It's true that the scientific method is not necessarily the best tool to handle other people. As I've discussed previously, science tends to say "never attribute to malice what can be adequately explained by incompetence", even where a wise man would be saying "once is happenstance, twice is coincidence, three times is enemy action". Science tends to downplay the importance of individual correlations, secure in the knowledge that in the long run any genuine effect will show up again.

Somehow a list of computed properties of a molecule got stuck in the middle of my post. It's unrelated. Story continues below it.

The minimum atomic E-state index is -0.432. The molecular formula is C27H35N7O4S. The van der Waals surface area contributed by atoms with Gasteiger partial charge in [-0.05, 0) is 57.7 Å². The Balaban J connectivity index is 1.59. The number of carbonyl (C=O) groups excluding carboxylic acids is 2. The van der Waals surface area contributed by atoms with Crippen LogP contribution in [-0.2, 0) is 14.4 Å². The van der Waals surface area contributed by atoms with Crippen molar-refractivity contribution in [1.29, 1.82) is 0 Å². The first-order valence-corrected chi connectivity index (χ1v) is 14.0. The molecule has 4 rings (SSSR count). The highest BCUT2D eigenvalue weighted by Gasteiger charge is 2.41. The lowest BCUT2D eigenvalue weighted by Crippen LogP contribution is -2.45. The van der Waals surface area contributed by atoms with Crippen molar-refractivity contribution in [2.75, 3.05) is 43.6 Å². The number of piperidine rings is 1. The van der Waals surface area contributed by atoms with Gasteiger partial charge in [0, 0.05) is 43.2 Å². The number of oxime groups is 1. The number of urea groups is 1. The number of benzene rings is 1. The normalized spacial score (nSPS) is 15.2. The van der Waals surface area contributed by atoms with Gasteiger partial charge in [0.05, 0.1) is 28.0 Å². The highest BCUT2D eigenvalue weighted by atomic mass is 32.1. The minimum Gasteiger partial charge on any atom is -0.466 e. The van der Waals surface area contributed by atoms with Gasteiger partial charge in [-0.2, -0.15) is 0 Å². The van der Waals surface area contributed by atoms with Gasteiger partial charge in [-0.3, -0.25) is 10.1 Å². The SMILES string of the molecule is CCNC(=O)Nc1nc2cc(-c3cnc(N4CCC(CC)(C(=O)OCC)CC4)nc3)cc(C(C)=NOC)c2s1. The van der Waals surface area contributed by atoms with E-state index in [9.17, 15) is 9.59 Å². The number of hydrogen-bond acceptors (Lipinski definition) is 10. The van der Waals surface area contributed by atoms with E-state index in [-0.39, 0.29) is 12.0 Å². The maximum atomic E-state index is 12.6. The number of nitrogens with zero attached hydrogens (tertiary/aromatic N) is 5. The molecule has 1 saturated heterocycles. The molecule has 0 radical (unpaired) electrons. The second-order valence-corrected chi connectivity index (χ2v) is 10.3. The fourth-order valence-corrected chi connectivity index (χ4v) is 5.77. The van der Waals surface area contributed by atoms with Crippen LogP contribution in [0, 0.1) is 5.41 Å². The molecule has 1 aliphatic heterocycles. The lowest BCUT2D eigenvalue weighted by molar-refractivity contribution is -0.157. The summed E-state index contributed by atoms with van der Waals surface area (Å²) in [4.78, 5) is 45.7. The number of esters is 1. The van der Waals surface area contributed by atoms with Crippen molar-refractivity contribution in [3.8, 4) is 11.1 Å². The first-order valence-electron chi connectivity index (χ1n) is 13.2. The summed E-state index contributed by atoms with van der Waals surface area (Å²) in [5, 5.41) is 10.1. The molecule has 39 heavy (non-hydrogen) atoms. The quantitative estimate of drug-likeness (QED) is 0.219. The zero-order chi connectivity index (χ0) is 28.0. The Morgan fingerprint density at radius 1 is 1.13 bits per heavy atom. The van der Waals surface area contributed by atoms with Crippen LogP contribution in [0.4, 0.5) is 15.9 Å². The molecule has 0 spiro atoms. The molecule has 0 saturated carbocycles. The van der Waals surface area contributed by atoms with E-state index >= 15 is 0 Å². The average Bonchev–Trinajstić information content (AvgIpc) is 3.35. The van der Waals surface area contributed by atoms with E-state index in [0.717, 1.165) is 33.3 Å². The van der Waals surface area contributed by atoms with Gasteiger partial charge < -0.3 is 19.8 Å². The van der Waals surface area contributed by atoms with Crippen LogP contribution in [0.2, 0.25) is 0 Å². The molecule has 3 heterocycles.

Most skeptics are aware of this. The scientific method to us is an ideal: if you have the time to apply it fully then that's wonderful, but in most cases that isn't an option. So to say "skeptics disagree with irrationality" is simplistic. In reality, our position is more nuanced. One statement of it would be:
It’s OK to be irrational as long as you don’t treat your shot-in-the-dark guesses as the final word, and are willing to discard them when better options come along.
That has applications far beyond the study of nature.